When you visit a high-end steak and seafood restaurant, you might choose any type of seafood as your appetizer. Shrimp cocktails, for example, are popular starters for patrons at steakhouses. When it comes to your main course, however, there's a good chance that a big piece of red meat will be the focal point on your plate — and you want to handle it properly. You don't have to look too far when you're out at a restaurant to see a patron who doesn't know the proper way to proceed with his or her food, and you don't want to fall into this category. Here are some things that you shouldn't do with your steak at a high-end steakhouse, such as Cork and Barrel Chophouse and Spirits.
Don't Cut It Into Small Pieces
It might seem sensible to cut up your steak into bite-sized pieces once it arrives, and you'll still likely enjoy the meat if you do so. However, in addition to being an etiquette no-no, the meat won't be quite as tasty. The more that you cut into the meat, the more that it will lose moisture, and this means that by the time you've made all of your cuts, the meat will be sitting in a large pool of juices. The presence of the juices on the plate means that they're not in the meat itself, so each bite may be a little drier than it should be.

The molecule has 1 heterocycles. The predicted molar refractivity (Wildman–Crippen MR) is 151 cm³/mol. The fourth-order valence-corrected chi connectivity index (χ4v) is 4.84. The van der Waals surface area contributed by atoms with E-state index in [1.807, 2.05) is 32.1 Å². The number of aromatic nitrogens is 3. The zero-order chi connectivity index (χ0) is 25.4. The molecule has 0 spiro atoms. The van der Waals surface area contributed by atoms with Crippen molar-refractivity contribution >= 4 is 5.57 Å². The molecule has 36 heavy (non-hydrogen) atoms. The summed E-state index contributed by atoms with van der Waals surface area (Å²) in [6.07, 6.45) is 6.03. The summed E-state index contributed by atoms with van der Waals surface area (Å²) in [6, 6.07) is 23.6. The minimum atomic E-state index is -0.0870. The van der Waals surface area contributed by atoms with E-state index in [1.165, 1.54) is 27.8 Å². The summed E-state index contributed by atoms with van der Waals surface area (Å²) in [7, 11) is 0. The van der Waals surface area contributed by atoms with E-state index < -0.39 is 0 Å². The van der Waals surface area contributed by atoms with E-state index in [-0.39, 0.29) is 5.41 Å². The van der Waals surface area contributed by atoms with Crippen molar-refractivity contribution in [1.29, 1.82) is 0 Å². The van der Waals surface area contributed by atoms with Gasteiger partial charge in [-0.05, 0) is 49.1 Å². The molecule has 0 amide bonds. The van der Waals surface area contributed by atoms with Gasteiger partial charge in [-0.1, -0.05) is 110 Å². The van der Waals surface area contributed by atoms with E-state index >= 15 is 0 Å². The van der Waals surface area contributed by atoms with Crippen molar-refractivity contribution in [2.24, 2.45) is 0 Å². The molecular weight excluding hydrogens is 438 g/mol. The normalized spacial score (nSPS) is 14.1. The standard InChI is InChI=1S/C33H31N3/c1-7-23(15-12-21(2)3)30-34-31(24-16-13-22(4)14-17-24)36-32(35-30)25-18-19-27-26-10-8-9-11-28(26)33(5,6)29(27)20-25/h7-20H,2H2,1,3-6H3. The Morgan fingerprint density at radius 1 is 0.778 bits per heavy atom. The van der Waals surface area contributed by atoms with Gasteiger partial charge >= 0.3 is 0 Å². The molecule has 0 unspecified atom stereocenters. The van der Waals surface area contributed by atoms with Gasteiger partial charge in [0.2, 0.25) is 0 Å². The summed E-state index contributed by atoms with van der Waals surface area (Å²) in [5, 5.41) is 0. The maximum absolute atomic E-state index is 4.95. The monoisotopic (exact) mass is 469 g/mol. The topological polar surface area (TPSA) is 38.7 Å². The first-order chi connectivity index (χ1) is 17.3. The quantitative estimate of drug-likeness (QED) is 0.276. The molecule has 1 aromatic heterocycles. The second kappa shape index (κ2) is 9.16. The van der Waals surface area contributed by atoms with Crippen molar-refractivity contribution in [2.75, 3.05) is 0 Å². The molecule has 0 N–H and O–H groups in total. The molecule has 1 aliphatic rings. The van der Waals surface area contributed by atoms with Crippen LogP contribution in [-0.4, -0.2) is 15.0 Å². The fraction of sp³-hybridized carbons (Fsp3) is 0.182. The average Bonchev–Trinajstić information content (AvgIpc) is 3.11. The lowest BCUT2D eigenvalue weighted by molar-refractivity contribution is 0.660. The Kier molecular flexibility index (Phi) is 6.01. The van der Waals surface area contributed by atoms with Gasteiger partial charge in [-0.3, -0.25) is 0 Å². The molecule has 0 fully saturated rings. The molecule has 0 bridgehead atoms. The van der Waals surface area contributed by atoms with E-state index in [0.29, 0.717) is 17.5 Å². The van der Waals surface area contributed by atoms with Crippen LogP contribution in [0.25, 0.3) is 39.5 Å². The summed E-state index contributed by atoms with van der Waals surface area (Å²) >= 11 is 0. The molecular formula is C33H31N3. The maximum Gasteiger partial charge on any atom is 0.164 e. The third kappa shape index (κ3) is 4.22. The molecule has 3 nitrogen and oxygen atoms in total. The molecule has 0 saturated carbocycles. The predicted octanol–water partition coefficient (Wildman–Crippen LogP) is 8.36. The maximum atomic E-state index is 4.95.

Don't Ask For Barbecue Sauce
A good steak is often dry aged and has a desirable flavor of its own. At high-end steakhouses, chefs will commonly use salt and pepper but little else to season the steaks, preferring to let the taste of the meat be the star. The last thing that you want is to miss out on the flavor because you've doused your steak in a potent sauce. Don't make the mistake of asking for a side order of barbecue sauce. The server may give it to you but may be insulted when you ask for it as it may insinuate that the meat doesn't taste good and needs to be slathered in a sweet sauce.
Don't Go Against The Recommended Doneness
When you order certain types of steak, your server will commonly give you a recommended doneness that will allow you to enjoy the meat fully. You don't generally want to go against this recommendation, as it's based on what chefs feel is the best way for patrons to enjoy their products. For example, a piece of beef tenderloin is a tender cut of meat that many people enjoy medium-rare. Asking for such a cut to be cooked well-done would ruin the steak.